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Title: First principles simulations of the structure and incorporation of point defects in diamond
Author: Atumi, Mohammed Khalifa
ISNI:       0000 0004 5360 844X
Awarding Body: University of Newcastle Upon Tyne
Current Institution: University of Newcastle upon Tyne
Date of Award: 2014
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Diamond is a radiation hard, a wide band-gap semiconductor, with high intrinsic carrier mobilities and high thermal-conductivity, allowing it to be used in extreme radiation environments, high temperatures and high power electronic devices. Additionally, based upon key defects, diamond has also recently emerged as a candidate material for a range of quantum-based applications including quantum information, single photon sources and high-sensitivity magnetometry. Importantly, the growth of diamond both in bulk and film form, has also radically improved over the past decade, so that use of high-quality diamond in a wide range of application is becoming more viable. Diamond synthesis, especially in the context of this thesis from the gas phase via chemical vapour deposition, is only partially understood. The defects which are incorporated during synthesis are specific to the growth method, and some key defects exhibit orientational polarisation relative to the growth surface orientation. Both the structure and polarisation of these defects are key witnesses to the growth mechanisms, and therefore developing atomistic structures is a key step towards a more comprehensive growth model. In this thesis, quantum chemical methods based upon density functional theory are used to determine the structure and incorporation mechanisms for key defect centres. It is crucial that quantum-mechanically based methods are used to provide both sufficient quantitative accuracy and to obtain the electronic properties key to comparison with the relevant experimental data, such as required for electron paramagnetic resonance centres including substitutional and interstitial nitrogen, nitrogen-vacancy and nitrogen-vacancy-hydrogen, and silicon containing centres. For the interstitial centres, it is shown that the models proposed from interpretation of the experimental data for the WAR9 and WAR10 centres are most probably incorrect, as is that of the WAR2 hydrogen-related centre. In contrast, the structures of the P1 epr centre, as well as the NV, NVH and SiV centres are not in dispute, but by simulating these centres in the upper most layers of (110), (111) and (001) diamond surfaces it is shown here that experimentally observed 100% polarisation of the N-related centres, and partial polarisation of the SiV complex can be explained for the (110) surface. The polarisation of defects can give information about how the defects incorporated during diamond growth, which in turn gives some indication of diamond growth mechanisms.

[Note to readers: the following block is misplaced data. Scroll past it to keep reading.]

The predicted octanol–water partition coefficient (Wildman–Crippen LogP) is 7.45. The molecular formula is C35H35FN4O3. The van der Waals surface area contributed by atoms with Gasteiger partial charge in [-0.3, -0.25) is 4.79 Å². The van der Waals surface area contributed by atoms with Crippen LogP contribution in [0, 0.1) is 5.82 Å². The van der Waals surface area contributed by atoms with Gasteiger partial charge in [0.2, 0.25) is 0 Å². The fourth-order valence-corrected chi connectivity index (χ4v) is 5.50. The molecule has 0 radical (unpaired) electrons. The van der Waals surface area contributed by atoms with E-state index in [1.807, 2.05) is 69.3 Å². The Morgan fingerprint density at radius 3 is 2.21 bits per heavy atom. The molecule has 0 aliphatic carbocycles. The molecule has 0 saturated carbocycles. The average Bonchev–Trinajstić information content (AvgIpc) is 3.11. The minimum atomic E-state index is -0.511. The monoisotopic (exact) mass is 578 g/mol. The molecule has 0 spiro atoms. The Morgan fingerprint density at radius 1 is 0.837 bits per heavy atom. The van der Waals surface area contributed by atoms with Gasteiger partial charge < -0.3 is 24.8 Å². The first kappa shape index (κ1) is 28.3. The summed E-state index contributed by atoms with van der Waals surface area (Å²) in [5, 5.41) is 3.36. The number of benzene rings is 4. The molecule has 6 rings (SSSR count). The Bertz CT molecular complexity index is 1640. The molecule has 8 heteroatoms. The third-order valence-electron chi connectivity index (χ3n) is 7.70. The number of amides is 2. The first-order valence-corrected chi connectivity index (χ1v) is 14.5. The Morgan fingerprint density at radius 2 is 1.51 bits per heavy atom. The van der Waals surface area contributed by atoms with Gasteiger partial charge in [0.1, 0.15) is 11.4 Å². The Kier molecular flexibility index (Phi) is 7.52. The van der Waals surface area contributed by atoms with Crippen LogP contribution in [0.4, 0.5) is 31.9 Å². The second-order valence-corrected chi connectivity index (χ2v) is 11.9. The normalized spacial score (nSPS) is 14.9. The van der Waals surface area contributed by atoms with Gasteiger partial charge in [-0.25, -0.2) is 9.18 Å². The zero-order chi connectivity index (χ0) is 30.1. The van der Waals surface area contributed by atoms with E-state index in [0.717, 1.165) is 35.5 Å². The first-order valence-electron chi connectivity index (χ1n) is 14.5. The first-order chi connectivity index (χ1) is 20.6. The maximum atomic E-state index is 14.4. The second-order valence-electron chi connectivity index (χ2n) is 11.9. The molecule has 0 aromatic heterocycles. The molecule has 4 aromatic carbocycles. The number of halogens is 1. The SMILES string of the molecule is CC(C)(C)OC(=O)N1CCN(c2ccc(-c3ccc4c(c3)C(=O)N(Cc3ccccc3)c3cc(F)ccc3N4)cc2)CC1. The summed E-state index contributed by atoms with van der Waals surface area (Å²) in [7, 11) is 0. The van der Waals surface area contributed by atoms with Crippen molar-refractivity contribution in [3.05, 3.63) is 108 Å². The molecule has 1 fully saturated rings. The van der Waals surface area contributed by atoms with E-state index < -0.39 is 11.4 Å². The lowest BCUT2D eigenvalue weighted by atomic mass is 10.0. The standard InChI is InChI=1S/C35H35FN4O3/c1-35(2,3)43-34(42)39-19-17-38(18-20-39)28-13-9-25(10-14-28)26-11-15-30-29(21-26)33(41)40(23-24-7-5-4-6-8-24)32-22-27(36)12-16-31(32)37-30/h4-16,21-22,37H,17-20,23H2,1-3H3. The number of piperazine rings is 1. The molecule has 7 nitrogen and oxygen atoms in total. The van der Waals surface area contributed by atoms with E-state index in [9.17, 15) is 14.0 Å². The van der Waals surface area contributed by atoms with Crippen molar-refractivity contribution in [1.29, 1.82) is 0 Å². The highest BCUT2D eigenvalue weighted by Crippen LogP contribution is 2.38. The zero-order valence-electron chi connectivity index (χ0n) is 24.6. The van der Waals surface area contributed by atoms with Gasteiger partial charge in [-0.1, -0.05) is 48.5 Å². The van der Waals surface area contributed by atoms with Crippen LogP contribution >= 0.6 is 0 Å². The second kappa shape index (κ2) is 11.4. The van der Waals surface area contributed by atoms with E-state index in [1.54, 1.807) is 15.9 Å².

Supervisor: Not available Sponsor: Not available
Qualification Name: Thesis (Ph.D.) Qualification Level: Doctoral
EThOS ID:  DOI: Not available